Cape Town - Finishing their 2018 season with a strong performance is the
All Blacks' aim going into their final game of the year, against Italy on
That was the word from All Blacks assistant coach Ian
Foster, who said there was disappointment with the weekend's defeat to Ireland
and especially the way the side played but they wanted to play well in Rome and
continue the growth in their game.
They wanted to bank some positives from that and to spend
the summer confident in the path they had chosen as they build towards the
Rugby World Cup next year.
Foster said they wouldn't be restricted to one game-plan at
the World Cup, they needed to have a number of options to play whoever they
were playing against because at a World Cup playing different teams with very
different styles meant the All Blacks had to be able to do two or three things
"We're pretty confident with a large part of what we
offer and we're trying to explore some other areas," he said.
"Clearly Ireland showed us up a little bit so we've got
a bit of work to do against that type of team."
The Tests against England and Ireland had been huge for the
"They've been two really talked about games and we've
loved them, they've been awesome for us," added Foster.
"You go into the Rugby Championship and they're equally
as big games for us, but here we haven't played those two teams for a while and
whilst you prepare players for what's coming, it's another thing to get in the
middle of the park and actually to feel it come then.
"We saw some pictures coming at us that we probably
expected but you've still got to expect players to execute under that sort of
pressure so we learnt some things and the players learnt some things."
Foster said Rome was a beautiful place to be but the
priority for the All Blacks was to prepare for a top quality performance
regardless of where they were. There were a lot of distractions with the
history of the city but the side were aware they had a pretty important Test
match at the end of the week.
"It's a different feel to the last two weeks, there's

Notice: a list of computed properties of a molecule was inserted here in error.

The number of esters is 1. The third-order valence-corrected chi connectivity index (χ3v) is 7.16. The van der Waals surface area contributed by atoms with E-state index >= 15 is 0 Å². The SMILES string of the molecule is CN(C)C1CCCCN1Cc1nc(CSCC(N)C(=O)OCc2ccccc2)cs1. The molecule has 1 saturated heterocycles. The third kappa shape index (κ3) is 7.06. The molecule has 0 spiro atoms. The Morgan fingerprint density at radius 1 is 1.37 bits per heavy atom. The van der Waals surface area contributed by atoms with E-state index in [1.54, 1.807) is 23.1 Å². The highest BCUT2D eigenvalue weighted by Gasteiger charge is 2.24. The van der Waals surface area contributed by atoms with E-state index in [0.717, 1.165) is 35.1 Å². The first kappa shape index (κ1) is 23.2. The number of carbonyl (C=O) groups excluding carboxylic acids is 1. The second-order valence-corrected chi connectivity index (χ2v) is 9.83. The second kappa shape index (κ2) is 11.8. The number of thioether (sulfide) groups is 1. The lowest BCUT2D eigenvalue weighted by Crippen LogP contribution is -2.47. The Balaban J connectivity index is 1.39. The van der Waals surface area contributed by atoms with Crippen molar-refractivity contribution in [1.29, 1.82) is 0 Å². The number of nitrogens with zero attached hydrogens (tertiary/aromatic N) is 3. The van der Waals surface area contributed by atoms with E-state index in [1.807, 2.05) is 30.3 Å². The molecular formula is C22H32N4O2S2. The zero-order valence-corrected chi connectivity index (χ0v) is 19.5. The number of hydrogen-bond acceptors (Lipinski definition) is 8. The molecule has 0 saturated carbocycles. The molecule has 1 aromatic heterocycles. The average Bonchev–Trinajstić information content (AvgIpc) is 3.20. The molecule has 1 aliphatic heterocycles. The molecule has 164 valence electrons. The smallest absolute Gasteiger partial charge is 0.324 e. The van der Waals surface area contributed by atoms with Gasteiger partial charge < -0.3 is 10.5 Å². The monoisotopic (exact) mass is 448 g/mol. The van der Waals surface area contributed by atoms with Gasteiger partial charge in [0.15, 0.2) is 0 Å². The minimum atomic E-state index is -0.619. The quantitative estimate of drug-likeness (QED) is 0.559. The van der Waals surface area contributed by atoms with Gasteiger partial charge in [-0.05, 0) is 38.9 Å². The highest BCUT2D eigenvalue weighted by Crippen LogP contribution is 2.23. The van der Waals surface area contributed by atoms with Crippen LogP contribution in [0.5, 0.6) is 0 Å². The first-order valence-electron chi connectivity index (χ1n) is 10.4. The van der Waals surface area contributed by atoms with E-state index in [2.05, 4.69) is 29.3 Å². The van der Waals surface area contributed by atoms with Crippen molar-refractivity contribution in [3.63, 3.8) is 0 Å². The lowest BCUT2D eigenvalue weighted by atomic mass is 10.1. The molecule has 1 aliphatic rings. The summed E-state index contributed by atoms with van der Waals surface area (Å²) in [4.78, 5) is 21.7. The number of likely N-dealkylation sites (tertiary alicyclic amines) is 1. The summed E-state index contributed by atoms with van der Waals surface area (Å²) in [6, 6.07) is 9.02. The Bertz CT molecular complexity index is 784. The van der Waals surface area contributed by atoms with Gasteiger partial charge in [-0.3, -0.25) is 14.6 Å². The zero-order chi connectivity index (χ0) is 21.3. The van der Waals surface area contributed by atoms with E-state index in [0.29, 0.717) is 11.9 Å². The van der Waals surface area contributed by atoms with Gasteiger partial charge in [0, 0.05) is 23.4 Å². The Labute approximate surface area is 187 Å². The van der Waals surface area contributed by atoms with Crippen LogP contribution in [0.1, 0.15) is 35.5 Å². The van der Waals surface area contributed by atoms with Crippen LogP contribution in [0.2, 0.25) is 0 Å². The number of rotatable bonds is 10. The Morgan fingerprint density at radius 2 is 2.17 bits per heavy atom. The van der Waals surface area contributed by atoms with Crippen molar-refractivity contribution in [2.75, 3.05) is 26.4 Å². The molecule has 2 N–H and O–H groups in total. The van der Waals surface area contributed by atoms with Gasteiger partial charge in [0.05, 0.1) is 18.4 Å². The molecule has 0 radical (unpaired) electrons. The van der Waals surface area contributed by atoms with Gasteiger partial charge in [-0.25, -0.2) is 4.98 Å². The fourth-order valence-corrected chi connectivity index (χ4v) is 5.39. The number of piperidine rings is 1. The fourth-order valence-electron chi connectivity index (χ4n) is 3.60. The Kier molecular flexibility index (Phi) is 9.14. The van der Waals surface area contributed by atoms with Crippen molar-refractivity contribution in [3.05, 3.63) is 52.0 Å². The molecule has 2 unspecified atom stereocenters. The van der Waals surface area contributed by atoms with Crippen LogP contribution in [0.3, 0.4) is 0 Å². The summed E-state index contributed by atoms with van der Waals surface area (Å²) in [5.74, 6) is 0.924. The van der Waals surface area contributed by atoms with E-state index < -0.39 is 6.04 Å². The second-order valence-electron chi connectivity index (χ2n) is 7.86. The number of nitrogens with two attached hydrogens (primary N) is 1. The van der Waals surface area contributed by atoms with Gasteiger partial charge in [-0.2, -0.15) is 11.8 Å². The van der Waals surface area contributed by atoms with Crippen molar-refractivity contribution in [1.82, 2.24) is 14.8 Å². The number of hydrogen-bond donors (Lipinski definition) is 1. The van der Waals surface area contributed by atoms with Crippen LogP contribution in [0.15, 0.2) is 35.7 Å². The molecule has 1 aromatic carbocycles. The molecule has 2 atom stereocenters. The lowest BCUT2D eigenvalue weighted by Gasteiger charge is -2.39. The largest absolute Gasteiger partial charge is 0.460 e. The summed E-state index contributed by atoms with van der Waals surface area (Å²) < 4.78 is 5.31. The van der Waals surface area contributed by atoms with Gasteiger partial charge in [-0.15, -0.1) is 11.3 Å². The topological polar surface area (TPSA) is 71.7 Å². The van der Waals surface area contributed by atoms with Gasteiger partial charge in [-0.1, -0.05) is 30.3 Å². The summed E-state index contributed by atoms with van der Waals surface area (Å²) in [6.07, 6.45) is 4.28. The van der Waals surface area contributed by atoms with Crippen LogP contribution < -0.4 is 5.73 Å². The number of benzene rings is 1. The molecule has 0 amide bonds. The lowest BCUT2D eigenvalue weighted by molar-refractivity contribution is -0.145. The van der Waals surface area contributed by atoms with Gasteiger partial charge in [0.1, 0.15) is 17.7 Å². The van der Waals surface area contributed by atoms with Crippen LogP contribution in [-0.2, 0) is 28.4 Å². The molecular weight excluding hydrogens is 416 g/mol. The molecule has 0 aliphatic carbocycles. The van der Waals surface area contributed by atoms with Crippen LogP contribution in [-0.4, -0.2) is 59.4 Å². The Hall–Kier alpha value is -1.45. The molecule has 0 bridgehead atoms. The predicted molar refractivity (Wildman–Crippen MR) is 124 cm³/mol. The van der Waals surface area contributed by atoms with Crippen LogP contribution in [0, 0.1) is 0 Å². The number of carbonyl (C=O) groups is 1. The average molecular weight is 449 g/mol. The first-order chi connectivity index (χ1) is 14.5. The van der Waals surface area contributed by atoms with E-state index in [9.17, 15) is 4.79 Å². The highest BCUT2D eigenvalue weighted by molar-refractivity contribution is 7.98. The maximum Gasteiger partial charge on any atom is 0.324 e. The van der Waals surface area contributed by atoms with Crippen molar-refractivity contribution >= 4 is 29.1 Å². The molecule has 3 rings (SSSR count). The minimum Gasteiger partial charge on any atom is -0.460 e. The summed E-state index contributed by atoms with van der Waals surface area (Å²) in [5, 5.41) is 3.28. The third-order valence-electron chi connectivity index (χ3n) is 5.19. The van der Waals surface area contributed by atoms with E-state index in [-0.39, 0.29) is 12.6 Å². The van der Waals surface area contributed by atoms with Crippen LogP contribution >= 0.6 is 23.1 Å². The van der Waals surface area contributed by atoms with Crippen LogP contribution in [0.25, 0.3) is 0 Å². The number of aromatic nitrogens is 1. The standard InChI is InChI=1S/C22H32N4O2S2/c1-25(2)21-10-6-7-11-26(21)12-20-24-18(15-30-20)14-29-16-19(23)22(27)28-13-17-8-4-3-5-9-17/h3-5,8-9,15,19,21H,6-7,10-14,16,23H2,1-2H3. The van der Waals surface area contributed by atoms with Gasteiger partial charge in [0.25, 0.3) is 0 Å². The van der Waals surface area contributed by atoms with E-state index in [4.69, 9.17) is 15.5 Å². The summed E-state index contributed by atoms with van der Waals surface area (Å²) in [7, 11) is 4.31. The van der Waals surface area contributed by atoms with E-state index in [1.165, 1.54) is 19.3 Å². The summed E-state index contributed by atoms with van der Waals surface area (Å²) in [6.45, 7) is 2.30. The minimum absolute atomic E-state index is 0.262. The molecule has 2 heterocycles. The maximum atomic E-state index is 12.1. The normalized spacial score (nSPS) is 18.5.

no doubt about that but come Saturday we're going to have to be ready for an
Italian team that is going to really back themselves to have a good crack at
us," he said.
"We've got a lot to learn, we need to fix a few things
so it's a pretty important week for us."
Italy had been extremely competitive against Australia and
had done some things that hadn't seen before in the Six Nations and clearly the
team management were working on a number of things as well.
"There'll be a little of the unexpected I think and
that's not a bad thing for us to have to prepare for," said Foster.
Italy had shown a desire to exploit good attacking
opportunities and while they hadn't all come to fruition the intention was
obvious. But Italy had also made a marked improvement in the short time from
the Chicago Test against Ireland to last week's game with Australia and Foster
said the All Blacks were expecting a similar shift from the Azzurri on
Being the last week of the rugby year for the side, Foster
said training was not going at 100 miles per hour, rather it was focused on
achieving clarity in the areas of their game they wanted to keep growing.
"We're trying to make sure we grow as many options as we
can both in players but also in the tactical side going into next year and so
that's been our focus. It takes a bit of time to get some of those little
things right but the expectations are pretty high that we learn quickly,"
Taken over the whole year, Foster said the management were
happy with large areas of the team's game.
"So what we're doing is looking at different options
against different types of defence in different teams and this is the beauty of
now; we've got real Test matches where if we don't get them right we get hurt
so we get tested under a lot of pressure and we'll see where we're at," he
"But we'll be changing our game right through a World
Cup, that's what always happens. We did it last time. You're always trying to
add little bits and pieces to what you're doing but the key is to get the key
components of it really clear."